Unit tests are your specification

Recently a Schalk Cronjé forwarded me a tweet from Joshua Lewis about some unit tests he’d written.

I took a quick look and thought I may as well turn my comments into a blog post. You can see the full code on github.

Comment 1 – what a lot of member variables

Why would we use member variables in a test fixture? The fixture is recreated before each test, so it’s not to communicate between the tests (thankfully).

In this case it’s because there’s a lot of code in the setup() method (see comment 2) that initialises them, so that they can be used by the actual tests.

At least it’s well laid out, with comments and everything. If you like comments – and guess what – I don’t. And they are wrapped in a #region so we don’t even have to look at them, if our IDE understands it properly.

Comment 2 – what a big setup() you have

I admit it, I don’t like setup()s – they move important information out of the test, damaging locality of reference, and forcing me to either remember what setup happened (and my memory is not good) or to keep scrolling to the top of the page. Of course I could use a fancy split screen IDE and keep the setup() method in view too, but that just seems messy.

Why is there so much in this setup()? Is it all really necessary? For every test? Looking at the method, it’s hard to tell. I guess we’ll find out.

Comment 3 – AcceptConnectionForUnconnectedUsersWithNoPendingRequestsShouldSucceed

Ok, so I’m an apostate – I prefer test names to be snake_case. I just find it so much easier to parse.

The name, though, is pretty good. Very descriptive, although I’m still not sure what ShouldSucceed really means.

The problem starts when I try to relate the comment (C):

///GIVEN User1 exists AND User2 exists AND they are not connected AND User1 has requested to Connect to User2

with the name of the test (N), which incorporates the text: WithNoPendingRequests

and the code in the test (T):

Given(user1Registers, user2Registers, user1RequestsConnectionToUser2);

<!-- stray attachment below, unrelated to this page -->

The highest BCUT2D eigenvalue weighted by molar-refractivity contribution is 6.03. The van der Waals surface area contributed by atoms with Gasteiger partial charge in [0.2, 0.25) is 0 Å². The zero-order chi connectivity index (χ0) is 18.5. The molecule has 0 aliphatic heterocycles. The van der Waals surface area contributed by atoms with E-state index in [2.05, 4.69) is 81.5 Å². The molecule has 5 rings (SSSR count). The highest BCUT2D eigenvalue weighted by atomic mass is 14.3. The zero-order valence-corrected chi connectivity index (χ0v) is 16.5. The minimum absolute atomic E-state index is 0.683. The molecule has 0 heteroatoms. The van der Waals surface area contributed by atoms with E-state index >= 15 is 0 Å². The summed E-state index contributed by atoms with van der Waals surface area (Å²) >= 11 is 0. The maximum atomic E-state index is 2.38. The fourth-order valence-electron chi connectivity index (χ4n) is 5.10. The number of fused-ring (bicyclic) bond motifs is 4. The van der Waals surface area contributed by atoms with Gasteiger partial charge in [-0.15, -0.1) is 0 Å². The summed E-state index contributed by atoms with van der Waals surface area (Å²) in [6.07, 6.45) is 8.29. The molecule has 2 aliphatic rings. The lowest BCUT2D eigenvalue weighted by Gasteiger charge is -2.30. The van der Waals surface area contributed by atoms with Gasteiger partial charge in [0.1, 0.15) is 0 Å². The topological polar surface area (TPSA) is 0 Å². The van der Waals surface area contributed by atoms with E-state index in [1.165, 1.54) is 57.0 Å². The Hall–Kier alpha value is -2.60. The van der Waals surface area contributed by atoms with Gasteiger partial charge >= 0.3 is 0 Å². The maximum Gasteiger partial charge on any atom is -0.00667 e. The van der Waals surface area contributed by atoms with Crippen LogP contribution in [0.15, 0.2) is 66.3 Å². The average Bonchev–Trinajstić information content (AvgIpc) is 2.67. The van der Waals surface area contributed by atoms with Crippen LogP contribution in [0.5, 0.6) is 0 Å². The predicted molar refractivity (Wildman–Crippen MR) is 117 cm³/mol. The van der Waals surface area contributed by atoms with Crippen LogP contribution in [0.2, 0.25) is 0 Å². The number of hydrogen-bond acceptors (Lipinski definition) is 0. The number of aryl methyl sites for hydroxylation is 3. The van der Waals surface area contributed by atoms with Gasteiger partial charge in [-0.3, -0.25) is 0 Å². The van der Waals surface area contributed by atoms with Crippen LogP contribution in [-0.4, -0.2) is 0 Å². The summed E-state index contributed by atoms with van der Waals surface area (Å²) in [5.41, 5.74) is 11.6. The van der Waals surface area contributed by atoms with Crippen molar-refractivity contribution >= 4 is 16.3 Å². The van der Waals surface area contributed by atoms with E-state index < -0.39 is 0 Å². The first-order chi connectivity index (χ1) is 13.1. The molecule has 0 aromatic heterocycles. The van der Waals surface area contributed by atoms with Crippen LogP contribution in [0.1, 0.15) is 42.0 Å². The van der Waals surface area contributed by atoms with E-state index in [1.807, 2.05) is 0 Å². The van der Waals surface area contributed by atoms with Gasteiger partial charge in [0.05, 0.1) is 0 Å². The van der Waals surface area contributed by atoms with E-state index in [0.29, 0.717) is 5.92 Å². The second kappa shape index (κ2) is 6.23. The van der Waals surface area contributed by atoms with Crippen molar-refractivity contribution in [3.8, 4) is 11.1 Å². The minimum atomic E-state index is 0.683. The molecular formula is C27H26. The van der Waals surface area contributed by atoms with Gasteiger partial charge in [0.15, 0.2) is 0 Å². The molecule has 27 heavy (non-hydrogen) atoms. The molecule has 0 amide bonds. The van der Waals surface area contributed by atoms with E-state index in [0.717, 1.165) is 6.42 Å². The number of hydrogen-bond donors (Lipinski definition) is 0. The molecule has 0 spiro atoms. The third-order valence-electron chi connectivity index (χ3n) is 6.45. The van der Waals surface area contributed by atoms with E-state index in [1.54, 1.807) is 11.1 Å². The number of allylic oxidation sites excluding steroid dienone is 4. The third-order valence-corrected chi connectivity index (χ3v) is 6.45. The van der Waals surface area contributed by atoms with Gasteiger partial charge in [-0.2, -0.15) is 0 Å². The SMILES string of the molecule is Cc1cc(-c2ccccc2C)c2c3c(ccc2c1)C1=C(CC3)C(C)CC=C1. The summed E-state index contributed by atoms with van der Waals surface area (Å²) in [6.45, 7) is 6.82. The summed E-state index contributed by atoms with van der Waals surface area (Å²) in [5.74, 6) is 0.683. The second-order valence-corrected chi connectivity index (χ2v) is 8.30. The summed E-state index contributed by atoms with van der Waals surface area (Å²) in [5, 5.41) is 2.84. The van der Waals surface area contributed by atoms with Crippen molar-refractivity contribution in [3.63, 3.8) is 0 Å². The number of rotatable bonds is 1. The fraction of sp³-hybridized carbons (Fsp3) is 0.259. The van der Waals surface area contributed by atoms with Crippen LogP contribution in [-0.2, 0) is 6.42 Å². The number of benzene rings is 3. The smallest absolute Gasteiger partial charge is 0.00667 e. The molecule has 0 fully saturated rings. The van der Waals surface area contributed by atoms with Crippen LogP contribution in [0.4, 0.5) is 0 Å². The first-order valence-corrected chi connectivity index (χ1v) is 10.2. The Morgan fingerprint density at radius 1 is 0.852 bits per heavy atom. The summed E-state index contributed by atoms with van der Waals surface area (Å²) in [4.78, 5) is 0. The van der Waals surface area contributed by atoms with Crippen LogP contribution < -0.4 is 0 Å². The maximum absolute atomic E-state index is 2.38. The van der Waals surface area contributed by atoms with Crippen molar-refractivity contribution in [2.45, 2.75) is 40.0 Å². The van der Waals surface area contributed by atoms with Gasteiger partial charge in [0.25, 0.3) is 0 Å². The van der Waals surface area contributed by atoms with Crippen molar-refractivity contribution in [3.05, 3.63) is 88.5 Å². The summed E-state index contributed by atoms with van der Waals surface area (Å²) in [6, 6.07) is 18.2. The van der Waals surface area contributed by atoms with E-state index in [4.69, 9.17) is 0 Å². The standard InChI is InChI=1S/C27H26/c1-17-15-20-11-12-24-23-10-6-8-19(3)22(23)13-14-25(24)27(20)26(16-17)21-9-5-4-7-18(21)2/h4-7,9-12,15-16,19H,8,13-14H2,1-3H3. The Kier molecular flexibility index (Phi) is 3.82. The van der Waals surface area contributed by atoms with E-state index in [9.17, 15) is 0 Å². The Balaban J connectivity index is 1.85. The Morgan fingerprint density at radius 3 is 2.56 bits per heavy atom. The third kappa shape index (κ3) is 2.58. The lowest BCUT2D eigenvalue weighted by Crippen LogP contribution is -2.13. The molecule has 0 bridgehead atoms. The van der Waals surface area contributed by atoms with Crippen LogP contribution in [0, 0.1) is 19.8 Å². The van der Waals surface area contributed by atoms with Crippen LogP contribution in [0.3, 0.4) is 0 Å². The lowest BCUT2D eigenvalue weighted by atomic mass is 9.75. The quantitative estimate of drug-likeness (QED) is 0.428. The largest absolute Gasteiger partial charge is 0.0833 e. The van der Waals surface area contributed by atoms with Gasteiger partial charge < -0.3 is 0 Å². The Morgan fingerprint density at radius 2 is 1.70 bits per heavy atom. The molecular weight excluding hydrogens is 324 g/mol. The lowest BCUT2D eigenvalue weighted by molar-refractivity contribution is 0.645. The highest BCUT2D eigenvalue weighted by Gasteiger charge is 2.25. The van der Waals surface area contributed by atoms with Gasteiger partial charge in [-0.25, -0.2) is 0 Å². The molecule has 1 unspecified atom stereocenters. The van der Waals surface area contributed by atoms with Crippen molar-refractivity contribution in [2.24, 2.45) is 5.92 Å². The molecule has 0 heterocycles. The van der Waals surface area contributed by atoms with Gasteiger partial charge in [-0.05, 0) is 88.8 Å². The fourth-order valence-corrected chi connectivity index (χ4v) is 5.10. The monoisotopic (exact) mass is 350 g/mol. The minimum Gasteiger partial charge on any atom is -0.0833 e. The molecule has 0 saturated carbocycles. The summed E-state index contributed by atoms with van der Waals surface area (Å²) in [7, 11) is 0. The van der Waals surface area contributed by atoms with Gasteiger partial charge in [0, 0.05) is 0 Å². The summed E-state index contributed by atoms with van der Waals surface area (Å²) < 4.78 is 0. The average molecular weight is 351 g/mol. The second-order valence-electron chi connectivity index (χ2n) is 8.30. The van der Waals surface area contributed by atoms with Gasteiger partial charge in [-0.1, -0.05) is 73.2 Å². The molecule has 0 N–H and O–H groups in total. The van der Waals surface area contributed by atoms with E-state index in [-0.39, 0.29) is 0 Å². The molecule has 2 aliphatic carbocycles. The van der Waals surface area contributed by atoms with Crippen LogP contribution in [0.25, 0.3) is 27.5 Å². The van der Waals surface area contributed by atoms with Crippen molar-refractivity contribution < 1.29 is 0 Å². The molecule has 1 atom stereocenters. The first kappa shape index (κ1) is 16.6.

AndEventsSavedForAggregate<User>(user1Id, user1Registered, connectionRequestedFrom1To2, connectionCompleted);
AndEventsSavedForAggregate<User>(user2Id, user2Registered, connectionRequestFrom1To2Received, connectionAccepted);

So, the name (N) says that:

  1. the users should not be connected, and
  2. they (?) should have no pending requests [this is probably a cut and paste error]

The comment (C) says that:

  1. the users should not be connected, and
  2. user1 has requested a connection to user2

And the test (T) says:

  1. nothing explicit about whether they are already connected
  2. nothing explicit about pending requests [although there is a request connection command, which is implicitly pending]
  3. plenty of assertions on events that have nothing directly to do with identifying a successful connection

Why is any of this a problem? Well, in the first place the tests (a.k.a. specification) should be consistent and easy to understand. These tests are way better than many that I see, but still it’s worth thinking about how they can be even better.

And, secondly, tests should only assert on the behaviour that they are actually interested in. Over-specifying a test makes it brittle in the face of change, and one thing we can do without is brittle test suites.